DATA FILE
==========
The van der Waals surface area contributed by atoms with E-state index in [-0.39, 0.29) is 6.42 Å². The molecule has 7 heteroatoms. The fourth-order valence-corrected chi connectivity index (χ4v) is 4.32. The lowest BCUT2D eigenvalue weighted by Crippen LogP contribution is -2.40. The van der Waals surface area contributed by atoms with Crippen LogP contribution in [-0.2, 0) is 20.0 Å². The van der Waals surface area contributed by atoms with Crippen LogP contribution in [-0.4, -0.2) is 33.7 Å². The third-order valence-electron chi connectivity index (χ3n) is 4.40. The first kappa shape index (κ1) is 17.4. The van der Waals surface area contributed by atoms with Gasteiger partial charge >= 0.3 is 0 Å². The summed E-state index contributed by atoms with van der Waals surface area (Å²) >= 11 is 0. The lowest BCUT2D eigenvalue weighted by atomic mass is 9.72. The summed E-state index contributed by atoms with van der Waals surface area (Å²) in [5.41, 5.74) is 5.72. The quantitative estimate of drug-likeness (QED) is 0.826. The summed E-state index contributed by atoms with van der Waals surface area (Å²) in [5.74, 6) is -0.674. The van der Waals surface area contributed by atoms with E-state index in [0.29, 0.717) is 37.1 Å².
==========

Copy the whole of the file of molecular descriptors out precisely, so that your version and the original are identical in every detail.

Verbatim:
The van der Waals surface area contributed by atoms with E-state index in [-0.39, 0.29) is 6.42 Å². The molecule has 7 heteroatoms. The fourth-order valence-corrected chi connectivity index (χ4v) is 4.32. The lowest BCUT2D eigenvalue weighted by Crippen LogP contribution is -2.40. The van der Waals surface area contributed by atoms with Crippen LogP contribution in [-0.2, 0) is 20.0 Å². The van der Waals surface area contributed by atoms with Crippen LogP contribution in [-0.4, -0.2) is 33.7 Å². The third-order valence-electron chi connectivity index (χ3n) is 4.40. The first kappa shape index (κ1) is 17.4. The van der Waals surface area contributed by atoms with Gasteiger partial charge >= 0.3 is 0 Å². The summed E-state index contributed by atoms with van der Waals surface area (Å²) >= 11 is 0. The lowest BCUT2D eigenvalue weighted by atomic mass is 9.72. The summed E-state index contributed by atoms with van der Waals surface area (Å²) in [5.41, 5.74) is 5.72. The quantitative estimate of drug-likeness (QED) is 0.826. The summed E-state index contributed by atoms with van der Waals surface area (Å²) in [5.74, 6) is -0.674. The van der Waals surface area contributed by atoms with E-state index in [0.29, 0.717) is 37.1 Å².